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Black-tailed Jackrabbit

Lepus californicus

Family: Leporidae Order: Lagomorpha Class: Mammalia
black-tailed jackrabbit


Common throughout the state, except at the highest elevations. Abundant at lower elevations in herbaceous and desert-shrub areas and open, early stages of forest and chaparral habitats.


Feeding: Strictly herbivorous; graze and browse. They prefer grasses and forbs but will eat almost any vegetation that occurs in the area, up to about 51 cm (20 in) above the ground. Chew and Chew (1970) found 65% of the diet was shrub browse, and 30% was herbage. Diet changes with forage availability by season. Coprophagous (Flinders and Hansen 1972).

Cover: Uses shrubs for cover.

Reproduction: Young are born beneath vegetation that provides some overhead cover. As in other hares (Genus Lepus) no special nest structure is built.

Water: Water is not necessary, but it will be drunk if available.

Pattern: Intermediate canopy stages of shrub habitats, and open shrub/herbaceous and tree/herbaceous edges provide suitable habitat.


Activity Patterns: Yearlong diurnal and crepuscular activity.

Seasonal Movements/Migration: Non-migratory.

Home Range: Home ranges in California averaged 18.5 ha (45 ac) (Lechleitner 1958). In Kansas, Tiemeier (1965) estimated home ranges from 4-79 ha (10-194 ac). In Utah, densities have been calculated at 100 per km2 (260/mi2) (Flinders and Hansen 1973).

Territory: Probably not territorial, at least in Kansas (Tiemeier 1965).

Reproduction: Breeds throughout the year, with greatest number of births occurring from April through May (Ingles 1965). Gestation period is 43 days. Up to 4 litters of 3-4 young (range 1-8) produced per yr. Young weaned at 3 wks. A yr-old female may produce 14, or more, young per yr (Ingles 1965). Populations may fluctuate in 3-6-yr intervals, and may increase up to 9-fold. This species mostly is solitary, except when mating and raising young.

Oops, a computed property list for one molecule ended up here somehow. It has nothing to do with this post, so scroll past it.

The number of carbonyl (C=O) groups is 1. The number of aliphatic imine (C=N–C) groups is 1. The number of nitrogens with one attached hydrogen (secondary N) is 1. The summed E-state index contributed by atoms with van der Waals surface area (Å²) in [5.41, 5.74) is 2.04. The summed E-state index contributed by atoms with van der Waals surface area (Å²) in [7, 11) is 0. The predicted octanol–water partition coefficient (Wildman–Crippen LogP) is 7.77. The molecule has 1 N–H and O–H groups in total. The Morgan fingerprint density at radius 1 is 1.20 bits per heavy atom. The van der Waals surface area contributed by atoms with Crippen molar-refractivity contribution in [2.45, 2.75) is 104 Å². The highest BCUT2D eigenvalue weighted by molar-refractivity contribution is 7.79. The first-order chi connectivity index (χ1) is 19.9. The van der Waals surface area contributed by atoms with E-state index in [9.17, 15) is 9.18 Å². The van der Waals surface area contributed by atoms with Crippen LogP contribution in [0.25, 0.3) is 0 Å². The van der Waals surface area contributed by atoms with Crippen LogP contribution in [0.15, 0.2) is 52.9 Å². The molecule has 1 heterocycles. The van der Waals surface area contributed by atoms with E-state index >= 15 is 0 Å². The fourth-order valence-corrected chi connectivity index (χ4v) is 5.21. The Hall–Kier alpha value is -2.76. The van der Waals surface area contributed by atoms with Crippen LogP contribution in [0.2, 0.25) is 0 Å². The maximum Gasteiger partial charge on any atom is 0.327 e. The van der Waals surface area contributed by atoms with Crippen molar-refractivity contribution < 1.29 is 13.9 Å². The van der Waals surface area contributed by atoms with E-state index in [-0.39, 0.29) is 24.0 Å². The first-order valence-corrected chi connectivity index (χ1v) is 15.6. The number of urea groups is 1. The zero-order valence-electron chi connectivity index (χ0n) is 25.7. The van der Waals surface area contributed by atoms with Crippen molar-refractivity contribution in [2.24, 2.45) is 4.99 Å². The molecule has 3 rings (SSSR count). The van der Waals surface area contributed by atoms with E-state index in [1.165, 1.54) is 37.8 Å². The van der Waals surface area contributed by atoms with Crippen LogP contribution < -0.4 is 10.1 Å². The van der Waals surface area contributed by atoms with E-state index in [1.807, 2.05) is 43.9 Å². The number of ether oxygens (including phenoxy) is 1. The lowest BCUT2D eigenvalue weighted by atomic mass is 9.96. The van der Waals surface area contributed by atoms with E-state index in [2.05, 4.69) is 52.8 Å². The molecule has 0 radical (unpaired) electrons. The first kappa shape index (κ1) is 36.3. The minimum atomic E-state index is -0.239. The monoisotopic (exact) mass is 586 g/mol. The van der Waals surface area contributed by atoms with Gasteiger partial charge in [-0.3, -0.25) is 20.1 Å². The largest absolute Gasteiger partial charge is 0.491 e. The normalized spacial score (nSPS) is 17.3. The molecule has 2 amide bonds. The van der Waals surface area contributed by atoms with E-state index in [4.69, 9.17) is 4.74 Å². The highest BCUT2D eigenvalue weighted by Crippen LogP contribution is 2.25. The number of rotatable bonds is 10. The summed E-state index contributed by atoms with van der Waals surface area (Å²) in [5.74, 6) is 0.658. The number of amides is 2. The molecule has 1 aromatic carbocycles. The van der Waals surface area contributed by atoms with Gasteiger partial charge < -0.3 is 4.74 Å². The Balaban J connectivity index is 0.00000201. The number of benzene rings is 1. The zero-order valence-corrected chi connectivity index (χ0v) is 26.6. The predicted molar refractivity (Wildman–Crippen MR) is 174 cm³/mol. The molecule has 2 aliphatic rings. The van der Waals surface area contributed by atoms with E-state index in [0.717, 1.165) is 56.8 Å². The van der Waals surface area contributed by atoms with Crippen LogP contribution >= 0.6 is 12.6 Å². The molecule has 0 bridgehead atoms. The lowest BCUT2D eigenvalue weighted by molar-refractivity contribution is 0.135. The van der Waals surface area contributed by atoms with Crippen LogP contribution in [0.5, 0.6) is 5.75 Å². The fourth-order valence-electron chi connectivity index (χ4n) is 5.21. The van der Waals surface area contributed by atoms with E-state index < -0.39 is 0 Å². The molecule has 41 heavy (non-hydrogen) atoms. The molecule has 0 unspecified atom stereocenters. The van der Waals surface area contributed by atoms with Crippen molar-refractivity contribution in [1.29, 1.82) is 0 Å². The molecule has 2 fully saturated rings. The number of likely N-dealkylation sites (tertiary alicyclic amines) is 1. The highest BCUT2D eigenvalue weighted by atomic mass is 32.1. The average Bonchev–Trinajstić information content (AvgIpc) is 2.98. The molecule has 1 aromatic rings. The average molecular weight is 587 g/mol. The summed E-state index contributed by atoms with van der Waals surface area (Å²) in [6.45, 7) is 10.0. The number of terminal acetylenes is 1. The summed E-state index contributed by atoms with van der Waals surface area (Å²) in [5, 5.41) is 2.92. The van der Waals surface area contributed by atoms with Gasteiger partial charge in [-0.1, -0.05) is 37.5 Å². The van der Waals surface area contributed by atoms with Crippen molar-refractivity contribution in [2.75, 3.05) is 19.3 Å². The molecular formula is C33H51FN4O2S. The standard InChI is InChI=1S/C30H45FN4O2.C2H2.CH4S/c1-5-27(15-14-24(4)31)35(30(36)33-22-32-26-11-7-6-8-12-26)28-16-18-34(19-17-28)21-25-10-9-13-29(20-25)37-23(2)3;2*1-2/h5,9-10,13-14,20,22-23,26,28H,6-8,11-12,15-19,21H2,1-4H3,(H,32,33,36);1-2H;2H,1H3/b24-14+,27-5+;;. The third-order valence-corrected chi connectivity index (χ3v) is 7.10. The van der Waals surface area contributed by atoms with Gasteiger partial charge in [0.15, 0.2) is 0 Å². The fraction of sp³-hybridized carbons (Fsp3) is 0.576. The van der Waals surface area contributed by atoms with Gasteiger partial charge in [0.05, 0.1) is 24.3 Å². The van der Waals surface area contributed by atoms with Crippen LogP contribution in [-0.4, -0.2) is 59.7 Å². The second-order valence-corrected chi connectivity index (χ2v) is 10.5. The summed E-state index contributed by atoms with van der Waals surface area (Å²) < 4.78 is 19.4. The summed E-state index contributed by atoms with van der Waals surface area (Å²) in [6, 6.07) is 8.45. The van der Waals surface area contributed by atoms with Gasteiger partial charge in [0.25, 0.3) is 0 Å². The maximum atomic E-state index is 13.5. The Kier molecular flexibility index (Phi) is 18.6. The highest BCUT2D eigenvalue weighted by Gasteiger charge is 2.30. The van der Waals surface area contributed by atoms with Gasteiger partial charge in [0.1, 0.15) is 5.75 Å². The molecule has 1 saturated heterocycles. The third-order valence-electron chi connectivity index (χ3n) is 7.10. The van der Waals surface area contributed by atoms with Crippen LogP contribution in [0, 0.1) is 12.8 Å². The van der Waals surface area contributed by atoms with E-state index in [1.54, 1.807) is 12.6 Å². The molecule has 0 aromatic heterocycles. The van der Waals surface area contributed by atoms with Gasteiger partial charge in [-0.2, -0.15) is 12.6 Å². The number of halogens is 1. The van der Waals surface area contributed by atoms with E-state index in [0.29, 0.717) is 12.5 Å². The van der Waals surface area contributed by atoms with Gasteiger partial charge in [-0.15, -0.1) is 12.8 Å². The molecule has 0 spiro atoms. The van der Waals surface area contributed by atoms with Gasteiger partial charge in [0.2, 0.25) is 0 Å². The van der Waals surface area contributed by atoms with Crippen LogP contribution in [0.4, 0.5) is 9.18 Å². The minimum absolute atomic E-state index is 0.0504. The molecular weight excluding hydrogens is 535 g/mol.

Niche: Because of their great adaptability, and rapid rate of reproduction, black-tailed hares can become pests. Tularemia, plague, and skin diseases are carried by this species.

Predators include coyotes, eagles, northern harriers, barn owls, red-tailed hawks, great horned owls, rattlesnakes, and gopher snakes. Competitors for food primarily include other grazers and browsers. Also called black-tailed jackrabbit.

CDFW California Wildlife Habitat Relationships. Accessed [N/A]

Black-tailed Jackrabbit
Lepus californicus

The Black-tailed Jackrabbit is a member of the hare family. Its fur is a dark buff color that is peppered with black. It has distinctive long ears tipped with black.

The Black-tailed Jackrabbit spends most of its day resting in a burrow in the ground. They become active at dusk and throughout the night.

Jackrabbits are strict vegetarians. During the spring and summer, they feed on various greens. During the fall and winter months, they subsist on woody and dried vegetation.

Jackrabbits are very alert to their surroundings and watchful of threats. They rely on their speed to escape predators and, if they are lucky enough to escape, they will flash the white underside of their tail to alert other jackrabbits in the area.

Black-tailed Jackrabbits mate year around. They have one to four litters per year with one to eight young per litter. Young jackrabbits are born bright-eyed and active, and after only one month they can fend for themselves. Jackrabbits may live up to eight years in the wild but, like many other animals, they must contend with predators. Hawks, coyotes and bobcats are among the predators that regularly hunt jackrabbits.

Also see > Mammal: Prey: Herbivore: Nocturnal

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